The Jakarta Post
Indonesian history is getting more interesting in the hands of writer Iksaka Banu.
Banu's stories feature well-crafted characters plunged into key moments of Indonesia's colonial history, often with surprising results.
In his short-story anthology Semua Untuk Hindia, (All for Hindia, the Dutch name for its Indonesian colony), Banu's characters witness the arrival of the first Dutch sailors in the 16th century, as well the departure of the ship that took Prince Diponegoro into exile after his war against the colonizers, among other moments.
In an introduction to the book, which received the 2014 Kusala Sastra Khatulistiwa literature award, poet Nirwan Dewanto lauded Banu: 'The thirteen short stories in the book deny the common assumption that our history is dusty and boring.'
Born in Yogyakarta in 1964, Banu has written short stories since he was in elementary school. Some of were even published in local papers.
Banu said he was inspired by his father, R.I. Suhartin Tjitrobroto, a teacher and non-fiction writer. ''Write. Publish books ' at least one book in your life. The more the better',' Banu said his father told him.
The young Banu did not initially heed that advice. 'I was more into drawing. I found out about poster paints, which at that time were rare. I got the paints for my birthday and I got so excited.'
Banu's talent for drawing led to work as a junior illustrator for a national magazine before he was a teenager, he said. 'I was paid Rp 3,500 ' and I could do almost anything with such an amount, because I was still in 8th grade. I felt like a millionaire.'
He studied graphic design at the Bandung Institute of Technology and worked in advertising for 16 years before quitting in 2006. 'I realized that I was getting older and there were a lot of new talents with more brilliant ideas.'
As an ad man, Banu buried his writing talents. It was not until 2000, when an unfortunate event struck, that he started to write again. 'I had to take care of my sick mother for 40 days. I had nothing to do, so I wrote.'
He penned a short story that was published by Matra magazine and returned to the world of letters.
While noir originally attracted him, Banu said that he changed tacks after accidentally discovering a catalogue about maestro painter Raden Saleh's work and life. 'I was there with [fellow writer] Kurnia Effendi and we discovered the same book. We thought it was a sign that we had to write something about Raden Saleh together.'
The writers decided to develop a novel inspired by Raden Saleh, who became first Indonesian to studying painting in Europe in the 19th century.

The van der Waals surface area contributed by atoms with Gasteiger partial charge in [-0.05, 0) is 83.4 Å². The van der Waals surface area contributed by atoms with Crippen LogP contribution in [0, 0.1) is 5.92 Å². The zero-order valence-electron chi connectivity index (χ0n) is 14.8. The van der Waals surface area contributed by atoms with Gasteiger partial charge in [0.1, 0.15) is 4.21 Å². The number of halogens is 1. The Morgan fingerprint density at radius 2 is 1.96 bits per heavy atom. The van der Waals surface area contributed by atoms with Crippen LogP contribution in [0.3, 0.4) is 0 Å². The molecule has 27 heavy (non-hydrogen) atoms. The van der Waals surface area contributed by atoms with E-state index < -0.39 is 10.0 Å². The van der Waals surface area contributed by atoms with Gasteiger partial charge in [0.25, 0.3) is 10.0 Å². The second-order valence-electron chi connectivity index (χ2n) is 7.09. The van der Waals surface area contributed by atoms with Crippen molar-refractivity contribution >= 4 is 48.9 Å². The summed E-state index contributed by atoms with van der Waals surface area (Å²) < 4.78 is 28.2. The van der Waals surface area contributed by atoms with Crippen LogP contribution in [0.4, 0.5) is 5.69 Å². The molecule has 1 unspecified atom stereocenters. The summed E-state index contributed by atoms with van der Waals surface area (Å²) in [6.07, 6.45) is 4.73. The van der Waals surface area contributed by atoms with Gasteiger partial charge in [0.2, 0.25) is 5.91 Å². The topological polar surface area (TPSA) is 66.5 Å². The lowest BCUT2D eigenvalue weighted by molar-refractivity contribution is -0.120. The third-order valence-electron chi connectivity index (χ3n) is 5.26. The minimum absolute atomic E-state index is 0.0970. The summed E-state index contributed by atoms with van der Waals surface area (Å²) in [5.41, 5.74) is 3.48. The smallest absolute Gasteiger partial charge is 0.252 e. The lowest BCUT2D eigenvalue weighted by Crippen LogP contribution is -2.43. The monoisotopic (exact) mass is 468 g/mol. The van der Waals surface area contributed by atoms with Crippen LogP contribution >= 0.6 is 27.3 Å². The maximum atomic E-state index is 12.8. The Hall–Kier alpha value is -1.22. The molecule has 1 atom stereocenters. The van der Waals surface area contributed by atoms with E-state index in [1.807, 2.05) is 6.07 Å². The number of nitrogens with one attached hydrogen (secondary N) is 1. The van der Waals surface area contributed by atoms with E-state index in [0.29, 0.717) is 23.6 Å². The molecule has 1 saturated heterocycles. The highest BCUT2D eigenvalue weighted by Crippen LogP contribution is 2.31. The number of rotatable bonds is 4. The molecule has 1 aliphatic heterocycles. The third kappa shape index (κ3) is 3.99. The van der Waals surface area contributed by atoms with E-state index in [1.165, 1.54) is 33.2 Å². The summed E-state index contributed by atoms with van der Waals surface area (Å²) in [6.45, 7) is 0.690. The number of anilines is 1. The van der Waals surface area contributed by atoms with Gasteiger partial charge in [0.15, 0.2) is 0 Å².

While researching the (unfinished) book, Banu and Kurnia discovered much about Indonesian history that they thought would be interesting for other stories. Banu then started writing short stories based on his findings.
For a man in his fifties, Banu looks very fit. A set of weight lifting equipment can be seen on the floor of his work space, which is filled by rows of bookshelves.
'I thought 'What can we do now in order to survive after the age of 50 except maintain our health?' he said.
Banu, who lives with his wife and 11-year-old son Dyota, divides his time between writing and working as freelancer, consulting with NGOs to pay the bills.
A big bookshelf to the left contains history books for research, other shelves are for his work and his favorite books, which range from novels to comics.
'If someone ask who inspires my narrative style, then I have to honestly answer that I was influenced by Frank Miller,' Banu said, referring to the author of the Dark Knight and Sin City comic series.
'His language is short but very sharp and deep,' he added.
It is also amazing to see Banu's collections of clippings of his first work as a short-story writer and illustrator for a newspaper. He collects the magazines that published his illustrations.
Banu says he is thinking of exploring another genre, as he does not want to be typecast as a period author. However, he's hesitant to take on a new project before his book with Kurnia is published, hopefully, this year.
'I need to pay my debt to [Raden Saleh] first, because he is the one who made it possible for me to publish a book. I cannot leave him behind,' he said.
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